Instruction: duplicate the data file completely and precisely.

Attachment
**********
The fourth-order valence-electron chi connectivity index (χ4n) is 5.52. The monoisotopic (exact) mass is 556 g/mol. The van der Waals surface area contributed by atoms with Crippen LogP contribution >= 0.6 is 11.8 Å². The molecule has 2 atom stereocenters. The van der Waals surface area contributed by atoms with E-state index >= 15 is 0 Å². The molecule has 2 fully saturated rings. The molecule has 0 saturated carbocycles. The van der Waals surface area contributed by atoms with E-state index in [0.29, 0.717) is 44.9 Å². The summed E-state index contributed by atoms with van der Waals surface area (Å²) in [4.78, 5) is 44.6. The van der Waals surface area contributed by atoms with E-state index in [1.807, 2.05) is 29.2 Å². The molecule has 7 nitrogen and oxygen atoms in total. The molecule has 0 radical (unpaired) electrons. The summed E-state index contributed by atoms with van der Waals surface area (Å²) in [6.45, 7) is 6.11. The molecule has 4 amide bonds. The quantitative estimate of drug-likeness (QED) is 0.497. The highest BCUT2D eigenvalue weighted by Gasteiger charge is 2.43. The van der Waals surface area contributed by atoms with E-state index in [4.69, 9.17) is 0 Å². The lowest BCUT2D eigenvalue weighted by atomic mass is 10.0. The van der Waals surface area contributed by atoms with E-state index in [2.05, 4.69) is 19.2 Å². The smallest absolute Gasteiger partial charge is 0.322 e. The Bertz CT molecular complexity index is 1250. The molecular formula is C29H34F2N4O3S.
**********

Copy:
The fourth-order valence-electron chi connectivity index (χ4n) is 5.52. The monoisotopic (exact) mass is 556 g/mol. The van der Waals surface area contributed by atoms with Crippen LogP contribution >= 0.6 is 11.8 Å². The molecule has 2 atom stereocenters. The van der Waals surface area contributed by atoms with E-state index >= 15 is 0 Å². The molecule has 2 fully saturated rings. The molecule has 0 saturated carbocycles. The van der Waals surface area contributed by atoms with E-state index in [0.29, 0.717) is 44.9 Å². The summed E-state index contributed by atoms with van der Waals surface area (Å²) in [4.78, 5) is 44.6. The van der Waals surface area contributed by atoms with E-state index in [1.807, 2.05) is 29.2 Å². The molecule has 7 nitrogen and oxygen atoms in total. The molecule has 0 radical (unpaired) electrons. The summed E-state index contributed by atoms with van der Waals surface area (Å²) in [6.45, 7) is 6.11. The molecule has 4 amide bonds. The quantitative estimate of drug-likeness (QED) is 0.497. The highest BCUT2D eigenvalue weighted by Gasteiger charge is 2.43. The van der Waals surface area contributed by atoms with E-state index in [4.69, 9.17) is 0 Å². The lowest BCUT2D eigenvalue weighted by atomic mass is 10.0. The van der Waals surface area contributed by atoms with E-state index in [2.05, 4.69) is 19.2 Å². The smallest absolute Gasteiger partial charge is 0.322 e. The Bertz CT molecular complexity index is 1250. The molecular formula is C29H34F2N4O3S.